And it pays to shop around: across the different plan bands, the cheapest available per-GB effective price had a 449% range. Several servives went far beyond this, with effective per-GB prices of more than $20, and in one case more than $30 per GB.

12 Month and 18 Month Plans
 

At this point, providers start dropping their connection fees somewhat, to between $59 (iPrimus) and $79.95 (TPG) to get the naked service started.

There were 26 plans in this set, from Adam Internet, Amcom, iPrimus, Netspace and TPG. The download allowance quartiles are up to 20 GB, more than 20 GB up to 50 GB, more than 50 GB up to 98.75 GB, and more than 98.75 GB. The analysis is shown in Table 2.

 Table 2: Summary of Naked DSL Plans, 12 Month and 18 Month Contracts

Naked Broadband Plans - up to 6 Months' Contract

 

Minimum

Per GB, per Month

 

Median

Per GB, per Month

 

Max

Per GB, per Month

 

All Plans

 

 $0.70

 

 $1.78

 

 $27.11

 

Up to 20 GB

 

 $3.99

 

 $7.11

 

 $27.11

 

More than 20 GB, up to 50 GB

 

 $1.59

 

 $2.43

 

 $3.80

 

More than 50 GB, up to 98.75 GB

 

 $1.41

 

 $1.57

 

 $1.68

 

Above 98.75 GB

 

 $0.70

 

 $1.02

 

 $1.36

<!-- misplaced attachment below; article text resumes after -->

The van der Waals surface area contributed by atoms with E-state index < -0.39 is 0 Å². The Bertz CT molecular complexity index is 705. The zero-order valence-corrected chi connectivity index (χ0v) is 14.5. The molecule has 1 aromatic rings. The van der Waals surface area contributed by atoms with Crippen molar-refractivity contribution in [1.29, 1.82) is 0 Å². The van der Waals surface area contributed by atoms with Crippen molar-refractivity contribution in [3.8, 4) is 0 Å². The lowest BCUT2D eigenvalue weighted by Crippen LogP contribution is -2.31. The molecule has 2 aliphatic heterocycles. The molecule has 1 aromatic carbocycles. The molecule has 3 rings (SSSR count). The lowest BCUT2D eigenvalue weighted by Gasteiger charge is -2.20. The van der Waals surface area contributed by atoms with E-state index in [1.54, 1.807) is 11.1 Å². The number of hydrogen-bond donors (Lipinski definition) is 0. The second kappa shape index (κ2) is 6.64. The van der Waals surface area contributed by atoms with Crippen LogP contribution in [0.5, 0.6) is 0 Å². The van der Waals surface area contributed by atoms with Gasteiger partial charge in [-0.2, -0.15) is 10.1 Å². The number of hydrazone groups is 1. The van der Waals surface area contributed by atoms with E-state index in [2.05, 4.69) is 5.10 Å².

Once again, it's important to pay attention to value-for-money especially at lower download allowances, with the meter maxing out at $27.11 per GB. The same plans were lowest cost in each of the download bands.

Two-Year Contracts
 

In two-year contracts, Adam Internet, Amcom, iPrimus and Netspace all have offerings waiving the connection fee. The analysis of two-year contract offerings is in Table 3.

 Table 3: Summary of Naked DSL Plans with Two-Year Contract Period

Naked Broadband Plans - up to 6 Months' Contract

 

Minimum

Per GB, per Month

 

Median

Per GB, per Month

 

Max

Per GB, per Month

 

All Plans

 

$0.69

 

$2.11

 

$24.48

 

Up to 20 GB

 

$3.75

 

$6.56

 

$24.48

 

More than 20 GB, up to 50 GB

 

$1.75

 

$2.53

 

$4.06

 

More than 50 GB, up to 90 GB

 

$1.33

 

$1.59

 

$1.90

 

Above 90 GB

 

$0.69

 

$1.09

 

$1.80

 

There are a few different names in each of the download bands, and some familiar names.Because it waives connection fees for longer contracts, Adam Internet had the lowest per-GB price in each band up to 90 GB, while iPrimus had the best per-GB price for the heavy user, for its Naked DSL Big Kahuna plan (40 GB peak, 160 GB offpeak, $109.95 per month).

Finally...

Please keep in mind that an analysis exercise like this will have one problem: by dividing offerings into arbitrary bands, you can miss services that offer allowances that take them into a higher band, but at good prices.

The most contested segment of the market is the “medium” band – in general between 20 GB and 50 GB per month. For 24 month contracts, providers whose effective price was within 10% of the cheapest in this band included Optus, iiNet, Internode, Amcom and iPrimus.

So when you take into account the reach of different networks, and features that this article doesn't discuss (such as network performance), the good news is that the Naked DSL market offers plenty of value and choice for the careful buyer.